Narrative driven platformers are games that immerse players in beautiful scenery and storytelling that speaks volumes above their simplicity. It’s immersion and beauty that captivates players in the Studio Ghibli-inspired Eternal Hope: Prologue from Brazilian developer Doublehit Games. Having been voted “Best Brazilian Game” by IGN at Brazil Game Show (BGS) 2019, this simply beautiful game pulls out emotions at every level.
Eternal Hope follows the story of Ti’bi, a boy who must travel between two dimensions in search of his lost love’s soul. Embarking on a journey filled with undying love and unwavering hope, players will use intuition and quick-on-their-feet thinking to find clever ways to overcome the many obstacles and puzzles in their path. Ti’bi is on a highly unusual journey — one that he hopes will bring his cherished girlfriend’s soul back from the Shadow World, a purgatory-like realm. Granted the ability to travel between dimensions, he will use this power, along with a few helping hands from otherworldly beings, to solve puzzles that will ultimately lead him to his love’s final resting place in the great beyond. Visiting the Shadow World is no easy feat, however. With corrupted creatures inhabiting this mirror dimension, Ti’bi will make friends — and many enemies — along the way while unearthing ancient secrets, none of which were meant for the living to discover.
With only written dialogue, Eternal Hope dives into grief as you move through each chapter (read level). The charm of the game comes from its whimsical art style which utilizes a black shadowy foreground against a vibrant background. This offers dimension to the world as you side scroll through it. Additionally, your switch from the real world to the Shadow World is seamless. It also offers a stark contrast in design, moving from vibrancy to a muted palette with shadowy monsters assisting and attacking you.
Now, the mechanic itself does offer some challenge. Pressing “w” pulls down a skull mask and the world around changes to the Shadow World, which alters the landscape. This reveals hidden creatures, passageways, and more, but it only lasts for a small amount of time, which pushes you to complete the puzzle before time runs out.
Without a tutorial, like most other narrative-driven puzzle platformers, the progression through the story is pushed by trial and error. Fortunately, the game saves as you approach each puzzle, allowing you to test each way to solve the puzzles. Additionally, none of the timed elements of the puzzle are ever too hard to complete, even if it does take some testing on the player’s part. That said, each subsequent puzzle utilizes elements you learned previously. While the controls are simple, jump, forward, backward, down, with a pull and dimension switch thrown in, the choice to not detail every mechanic makes sense. While I fell to my death multiple times, I eventually realized I could lower myself down, and after a few failed jumps, I realized that I could us vines to move between platforms. Trial and error is the name of the game in Eternal Hope in a way that fuels curiosity in the level design and not frustration.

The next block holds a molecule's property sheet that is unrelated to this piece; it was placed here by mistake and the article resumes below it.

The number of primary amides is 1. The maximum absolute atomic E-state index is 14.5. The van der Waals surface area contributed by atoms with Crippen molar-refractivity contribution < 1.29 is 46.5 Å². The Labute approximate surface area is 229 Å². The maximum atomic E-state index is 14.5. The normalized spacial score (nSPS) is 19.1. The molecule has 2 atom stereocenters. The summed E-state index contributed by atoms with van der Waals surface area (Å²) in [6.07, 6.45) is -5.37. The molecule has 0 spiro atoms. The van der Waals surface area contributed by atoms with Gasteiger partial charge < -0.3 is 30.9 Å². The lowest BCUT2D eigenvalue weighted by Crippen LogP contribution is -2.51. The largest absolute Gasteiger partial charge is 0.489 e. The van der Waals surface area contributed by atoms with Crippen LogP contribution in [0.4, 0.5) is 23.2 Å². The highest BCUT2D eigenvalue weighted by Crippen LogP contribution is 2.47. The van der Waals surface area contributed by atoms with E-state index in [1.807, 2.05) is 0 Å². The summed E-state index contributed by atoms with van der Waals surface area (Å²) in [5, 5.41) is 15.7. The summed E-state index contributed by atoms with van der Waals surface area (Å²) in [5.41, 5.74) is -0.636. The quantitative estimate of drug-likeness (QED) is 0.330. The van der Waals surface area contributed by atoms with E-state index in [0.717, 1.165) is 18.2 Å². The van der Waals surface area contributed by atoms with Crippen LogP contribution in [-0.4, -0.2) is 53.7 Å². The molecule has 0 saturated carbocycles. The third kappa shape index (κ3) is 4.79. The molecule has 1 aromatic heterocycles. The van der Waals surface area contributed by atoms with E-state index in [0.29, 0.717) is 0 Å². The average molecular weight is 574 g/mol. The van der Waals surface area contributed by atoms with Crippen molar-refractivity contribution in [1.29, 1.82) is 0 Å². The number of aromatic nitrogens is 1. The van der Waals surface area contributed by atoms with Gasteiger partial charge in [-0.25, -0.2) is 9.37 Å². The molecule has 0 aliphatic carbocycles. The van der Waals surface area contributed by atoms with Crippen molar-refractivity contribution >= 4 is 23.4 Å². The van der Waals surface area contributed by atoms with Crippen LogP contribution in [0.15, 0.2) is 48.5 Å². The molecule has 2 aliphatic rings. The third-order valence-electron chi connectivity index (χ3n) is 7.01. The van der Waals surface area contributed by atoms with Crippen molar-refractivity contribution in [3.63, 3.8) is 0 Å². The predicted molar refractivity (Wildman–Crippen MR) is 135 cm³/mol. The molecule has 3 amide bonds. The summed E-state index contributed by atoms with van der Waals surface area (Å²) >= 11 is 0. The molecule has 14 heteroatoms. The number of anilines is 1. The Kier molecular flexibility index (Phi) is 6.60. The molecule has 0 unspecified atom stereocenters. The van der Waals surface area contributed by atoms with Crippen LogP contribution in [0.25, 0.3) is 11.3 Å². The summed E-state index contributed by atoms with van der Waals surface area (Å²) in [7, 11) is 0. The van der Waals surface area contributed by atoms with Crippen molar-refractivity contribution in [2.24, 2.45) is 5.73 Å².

Finally, as you move through the world, you learn secrets about it with every progression through the story. These secrets detail the world, but also push Ti’bi to confront parts of himself. Without spoken dialogue, Eternal Hope relies on its score to build emotions and payoff in the story. This isn’t something new to the game type, but the developers at Doublehit have done an amazing job of matching score to scene to drive an emotive experience and facilitate an even-paced narrative progression.
All in all, Eternal Hope: Prologue isn’t a groundbreaking game. It’s beauty and use of shadows is executed well but similar to other games in the genre. That said, its vision shifting mechanic and storyline do stand out with enough uniqueness that fans of narrative-driven puzzle platformers will want to pick it up for a short but fulfilling game. It will take you on a trip through love, grief, and hope. And, since its absolutely free, there is no reason to hesitate to play this game.
Eternal Hope: Prologue is available on currently Steam for FREE.
Eternal Hope: Prologue
Eternal Hope: Prologue isn’t a groundbreaking game. It’s beauty and use of shadows is executed well but similar to other games in the genre. That said, its vision shifting mechanic and storyline do stand out with enough uniqueness that fans of narrative-driven puzzle platformers will want to pick it up for a short but fulfilling game. It will take you on a trip through love, grief, and hope. And, since its absolutely free, there is no reason to hesitate to play this game.
Kate is co-founder, EIC, and CCO of BWT. She’s also a Certified Rotten Tomatoes Critic, host, and creator of our flagship podcast, But Why Tho? and Did You Have To?. She also manages all PR relationships for comics, manga, film, TV, and anime. She has an MA in Cultural Anthropology and Religious Studies focusing on how pop culture impacts society.